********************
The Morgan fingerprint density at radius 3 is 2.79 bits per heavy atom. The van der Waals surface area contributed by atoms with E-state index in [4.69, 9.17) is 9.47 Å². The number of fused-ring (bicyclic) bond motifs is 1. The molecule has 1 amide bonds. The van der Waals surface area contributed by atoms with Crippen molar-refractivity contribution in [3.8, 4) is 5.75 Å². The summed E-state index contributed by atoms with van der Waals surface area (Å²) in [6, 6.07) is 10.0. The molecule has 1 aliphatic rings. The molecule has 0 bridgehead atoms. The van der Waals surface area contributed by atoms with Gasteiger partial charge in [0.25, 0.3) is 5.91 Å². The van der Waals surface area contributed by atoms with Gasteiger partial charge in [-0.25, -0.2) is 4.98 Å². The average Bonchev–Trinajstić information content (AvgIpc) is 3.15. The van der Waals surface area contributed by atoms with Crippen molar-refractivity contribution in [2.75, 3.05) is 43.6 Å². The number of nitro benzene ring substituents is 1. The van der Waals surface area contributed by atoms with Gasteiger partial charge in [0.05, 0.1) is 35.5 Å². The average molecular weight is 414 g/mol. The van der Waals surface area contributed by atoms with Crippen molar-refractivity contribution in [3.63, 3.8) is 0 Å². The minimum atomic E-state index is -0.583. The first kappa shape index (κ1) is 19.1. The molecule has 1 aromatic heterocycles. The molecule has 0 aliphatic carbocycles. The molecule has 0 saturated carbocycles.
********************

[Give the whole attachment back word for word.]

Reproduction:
The Morgan fingerprint density at radius 3 is 2.79 bits per heavy atom. The van der Waals surface area contributed by atoms with E-state index in [4.69, 9.17) is 9.47 Å². The number of fused-ring (bicyclic) bond motifs is 1. The molecule has 1 amide bonds. The van der Waals surface area contributed by atoms with Crippen molar-refractivity contribution in [3.8, 4) is 5.75 Å². The summed E-state index contributed by atoms with van der Waals surface area (Å²) in [6, 6.07) is 10.0. The molecule has 1 aliphatic rings. The molecule has 0 bridgehead atoms. The van der Waals surface area contributed by atoms with Gasteiger partial charge in [0.25, 0.3) is 5.91 Å². The van der Waals surface area contributed by atoms with Gasteiger partial charge in [-0.25, -0.2) is 4.98 Å². The average Bonchev–Trinajstić information content (AvgIpc) is 3.15. The van der Waals surface area contributed by atoms with Crippen molar-refractivity contribution in [2.75, 3.05) is 43.6 Å². The number of nitro benzene ring substituents is 1. The van der Waals surface area contributed by atoms with Gasteiger partial charge in [0.05, 0.1) is 35.5 Å². The average molecular weight is 414 g/mol. The van der Waals surface area contributed by atoms with Crippen molar-refractivity contribution in [3.63, 3.8) is 0 Å². The minimum atomic E-state index is -0.583. The first kappa shape index (κ1) is 19.1. The molecule has 1 aromatic heterocycles. The molecule has 0 aliphatic carbocycles. The molecule has 0 saturated carbocycles.